Are you a list maker? I am. Every week, I proudly make a list of all the little projects around my home I vow to finish. Cleaning out my closet, organizing my bookshelf, or cleaning out the fridge. The problem is, I am horrible at actually finishing the tasks on that list. With home sheltering orders in place, I have no excuse to avoid these tasks that have been on my to-do list for months. The biggest task I had was to clean out my closet, and I am happy to say that I was able to finally complete it. Once I had two laundry baskets of clothes to donate, I did some research into other organizations that accept donated clothing, shoes, and beauty/hygiene products. While your local shelter is always accepting donations, here are a few other organizations and what donations they accept to give back to the community :

• Dress for Success (workwear)

• Career Gear (men’s workwear)

• Project G.L.A.M. (formalwear and unused/unopened beauty products)

• One Warm Coat (coats and jackets)

• Blue Jeans Go Green (jeans)

• Local Junior Leagues (formal wear for school dances/proms)

Try at Least Two New Recipes a Week

Cookbooks are the best books in existence, and you would be hard pressed to change my mind. However, as much as I love to look at cookbooks and imagine how delicious a dish is, I never get around to using the cookbook for its intended purpose. I am a creature of habit. I stick with the same five recipes I know. Mainly because my dishes never quite turn out the way the cookbook says it should. After about a week into quarantine, I realized that I would not be able to look at the same four walls all day and eat the same meals. I was craving diversity. This led to the challenge of attempting two new meals every week. Cooking has quickly turned into a form of relieving anxiety, as well as providing some new delicious meals. I challenge you to try two new recipes every week for the next month. Share it with us on twitter so we can see your creations!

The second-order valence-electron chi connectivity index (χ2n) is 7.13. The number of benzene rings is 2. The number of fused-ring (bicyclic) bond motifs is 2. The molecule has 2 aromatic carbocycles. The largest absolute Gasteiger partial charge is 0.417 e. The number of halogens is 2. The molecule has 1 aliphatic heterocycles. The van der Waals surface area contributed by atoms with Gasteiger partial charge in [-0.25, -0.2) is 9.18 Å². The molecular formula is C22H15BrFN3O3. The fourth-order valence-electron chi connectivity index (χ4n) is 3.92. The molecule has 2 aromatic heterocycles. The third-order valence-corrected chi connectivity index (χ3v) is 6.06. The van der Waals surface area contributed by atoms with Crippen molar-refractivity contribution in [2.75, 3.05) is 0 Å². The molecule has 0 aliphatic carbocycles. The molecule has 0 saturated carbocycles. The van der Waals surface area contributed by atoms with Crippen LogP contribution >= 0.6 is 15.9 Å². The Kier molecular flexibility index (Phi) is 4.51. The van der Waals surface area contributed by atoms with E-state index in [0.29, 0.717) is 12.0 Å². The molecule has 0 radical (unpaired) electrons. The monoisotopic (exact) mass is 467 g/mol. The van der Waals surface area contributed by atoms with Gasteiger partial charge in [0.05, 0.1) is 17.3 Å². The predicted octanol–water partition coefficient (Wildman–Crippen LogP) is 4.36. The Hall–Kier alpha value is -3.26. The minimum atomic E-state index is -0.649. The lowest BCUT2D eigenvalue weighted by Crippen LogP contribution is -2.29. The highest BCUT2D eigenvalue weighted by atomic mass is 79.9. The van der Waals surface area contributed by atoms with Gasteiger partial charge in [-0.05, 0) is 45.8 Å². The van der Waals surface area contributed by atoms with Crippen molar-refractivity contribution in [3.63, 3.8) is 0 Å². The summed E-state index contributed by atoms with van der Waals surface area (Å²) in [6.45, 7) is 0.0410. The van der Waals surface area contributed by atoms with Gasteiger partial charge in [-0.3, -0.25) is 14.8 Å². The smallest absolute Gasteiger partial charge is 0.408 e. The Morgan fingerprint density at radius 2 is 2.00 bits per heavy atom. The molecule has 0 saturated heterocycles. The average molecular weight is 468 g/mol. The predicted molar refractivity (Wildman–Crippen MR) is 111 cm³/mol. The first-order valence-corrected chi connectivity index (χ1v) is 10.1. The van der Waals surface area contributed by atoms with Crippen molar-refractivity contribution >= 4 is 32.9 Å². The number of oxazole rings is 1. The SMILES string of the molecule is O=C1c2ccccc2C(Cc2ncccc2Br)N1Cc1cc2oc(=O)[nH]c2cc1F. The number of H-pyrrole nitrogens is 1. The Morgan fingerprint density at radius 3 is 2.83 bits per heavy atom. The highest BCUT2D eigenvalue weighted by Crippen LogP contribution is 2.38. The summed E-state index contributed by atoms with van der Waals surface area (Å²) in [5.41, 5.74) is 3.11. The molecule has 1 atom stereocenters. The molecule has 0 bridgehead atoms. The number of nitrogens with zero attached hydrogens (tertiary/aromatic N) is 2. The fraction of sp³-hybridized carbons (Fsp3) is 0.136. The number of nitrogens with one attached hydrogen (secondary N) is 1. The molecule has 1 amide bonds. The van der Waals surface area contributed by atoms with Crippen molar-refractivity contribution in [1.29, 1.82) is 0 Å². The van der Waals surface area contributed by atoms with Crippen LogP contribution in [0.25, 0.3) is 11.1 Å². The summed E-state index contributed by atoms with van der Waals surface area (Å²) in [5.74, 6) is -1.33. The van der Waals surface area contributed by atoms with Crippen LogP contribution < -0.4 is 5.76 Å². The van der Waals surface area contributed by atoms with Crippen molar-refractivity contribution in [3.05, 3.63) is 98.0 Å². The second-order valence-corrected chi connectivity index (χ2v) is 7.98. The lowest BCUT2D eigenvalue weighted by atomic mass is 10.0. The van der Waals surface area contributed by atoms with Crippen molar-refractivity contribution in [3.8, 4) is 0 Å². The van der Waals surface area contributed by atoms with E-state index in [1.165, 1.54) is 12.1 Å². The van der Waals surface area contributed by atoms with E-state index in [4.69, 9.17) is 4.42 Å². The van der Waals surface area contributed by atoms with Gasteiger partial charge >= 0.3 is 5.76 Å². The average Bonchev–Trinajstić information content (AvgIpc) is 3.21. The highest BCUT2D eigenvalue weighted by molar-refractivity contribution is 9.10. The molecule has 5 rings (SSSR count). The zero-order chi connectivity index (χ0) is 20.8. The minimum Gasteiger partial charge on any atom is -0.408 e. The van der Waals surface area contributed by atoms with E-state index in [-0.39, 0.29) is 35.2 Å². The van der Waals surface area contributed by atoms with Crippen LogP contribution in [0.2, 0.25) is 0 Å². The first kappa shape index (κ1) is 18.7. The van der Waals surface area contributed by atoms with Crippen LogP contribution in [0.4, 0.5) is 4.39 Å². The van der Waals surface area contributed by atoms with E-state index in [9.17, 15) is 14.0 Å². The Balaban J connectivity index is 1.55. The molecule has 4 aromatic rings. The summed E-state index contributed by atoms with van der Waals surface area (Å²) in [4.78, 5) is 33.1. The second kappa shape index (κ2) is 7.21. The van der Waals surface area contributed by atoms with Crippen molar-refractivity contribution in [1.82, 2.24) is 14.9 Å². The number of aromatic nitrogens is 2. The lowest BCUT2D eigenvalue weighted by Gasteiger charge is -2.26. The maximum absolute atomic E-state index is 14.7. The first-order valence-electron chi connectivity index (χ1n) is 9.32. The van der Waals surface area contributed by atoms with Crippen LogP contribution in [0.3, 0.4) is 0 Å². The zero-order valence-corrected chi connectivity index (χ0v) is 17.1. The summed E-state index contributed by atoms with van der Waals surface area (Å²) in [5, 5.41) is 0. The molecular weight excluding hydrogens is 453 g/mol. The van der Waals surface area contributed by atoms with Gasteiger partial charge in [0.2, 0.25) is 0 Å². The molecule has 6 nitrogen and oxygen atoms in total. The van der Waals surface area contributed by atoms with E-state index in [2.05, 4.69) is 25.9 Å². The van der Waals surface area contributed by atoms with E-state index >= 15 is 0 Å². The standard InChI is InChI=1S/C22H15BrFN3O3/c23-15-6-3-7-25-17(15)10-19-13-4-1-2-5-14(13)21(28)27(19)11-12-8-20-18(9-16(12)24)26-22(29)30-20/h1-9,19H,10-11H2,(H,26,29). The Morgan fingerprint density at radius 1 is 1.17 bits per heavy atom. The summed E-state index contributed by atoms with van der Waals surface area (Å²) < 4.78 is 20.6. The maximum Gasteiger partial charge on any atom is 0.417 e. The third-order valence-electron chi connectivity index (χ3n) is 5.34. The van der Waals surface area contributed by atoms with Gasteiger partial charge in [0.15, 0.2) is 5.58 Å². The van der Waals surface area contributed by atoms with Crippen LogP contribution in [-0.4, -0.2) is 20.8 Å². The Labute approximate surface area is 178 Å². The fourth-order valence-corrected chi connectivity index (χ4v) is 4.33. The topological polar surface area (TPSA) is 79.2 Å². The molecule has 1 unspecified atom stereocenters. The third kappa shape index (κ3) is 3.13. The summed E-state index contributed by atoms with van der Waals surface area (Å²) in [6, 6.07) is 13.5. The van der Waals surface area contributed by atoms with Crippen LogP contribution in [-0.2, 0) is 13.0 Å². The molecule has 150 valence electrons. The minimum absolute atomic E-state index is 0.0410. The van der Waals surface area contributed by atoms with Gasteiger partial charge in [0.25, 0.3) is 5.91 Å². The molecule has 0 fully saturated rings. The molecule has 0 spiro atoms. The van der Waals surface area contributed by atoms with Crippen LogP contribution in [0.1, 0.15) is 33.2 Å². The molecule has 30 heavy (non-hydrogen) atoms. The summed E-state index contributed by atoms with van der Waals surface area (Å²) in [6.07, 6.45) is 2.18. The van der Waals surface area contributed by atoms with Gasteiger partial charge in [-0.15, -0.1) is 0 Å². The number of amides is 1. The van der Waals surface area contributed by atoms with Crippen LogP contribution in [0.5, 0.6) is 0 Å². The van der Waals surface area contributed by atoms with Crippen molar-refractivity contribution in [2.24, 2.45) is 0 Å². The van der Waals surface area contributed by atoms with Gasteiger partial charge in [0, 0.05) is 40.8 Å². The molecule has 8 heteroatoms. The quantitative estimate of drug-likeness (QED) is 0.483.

A few of my favorite cookbooks are:

• Antoni in the Kitchen

• Chrissy Teigan Cravings

• Healthyish

Let’s Get Physical

Elle Woods said it best: “Exercise gives you endorphins and endorphins make you happy.” We are all somewhat aware of the benefits exercise gives us, not only physically, but also mentally. The first week of quarantine my only form of exercise was walking back and forth to the kitchen. I did not move. At all. That is 168 hours of being sedentary. I would wake up at 8 a.m. and go to bed at 3 a.m. with two cat naps in between. After a week had passed, I found myself getting teary-eyed over the smallest inconvenience and that is when I decided to put those endorphins to the test. After the first two days of workouts, I could instantly tell a difference in my mood, mental state, and sleep pattern. If a full-blown workout is not for you, I would still encourage you to get out for a stroll around the neighborhood or swim a couple of laps if you have safe access to a pool. Use this time as an opportunity to become in-tune with your body and learn how to truly take care of yourself. Your physical, mental, and emotional health will thank you for it.

It is easy to get caught up in the negative of COVID-19 and the turmoil it has caused to our country. I want to encourage everyone to write down all of the activities you want to do as soon as you can, whether it be going to dinner, planning a trip, or even just hugging your friends a little tighter than usual. Create a vision board. Take this time to reflect on new perspectives and values that can be gained from this experience and remind yourself to not take the little things for granted.

Beth Kirkland is the program coordinator for the Henry Latimer Center for Professionalism. She serves as a liaison for the Standing Committee on Professionalism and the Student Education and Admission to the Bar Committee, and she helps plan and implement trainings. Beth is currently a full time student at The University of Alabama.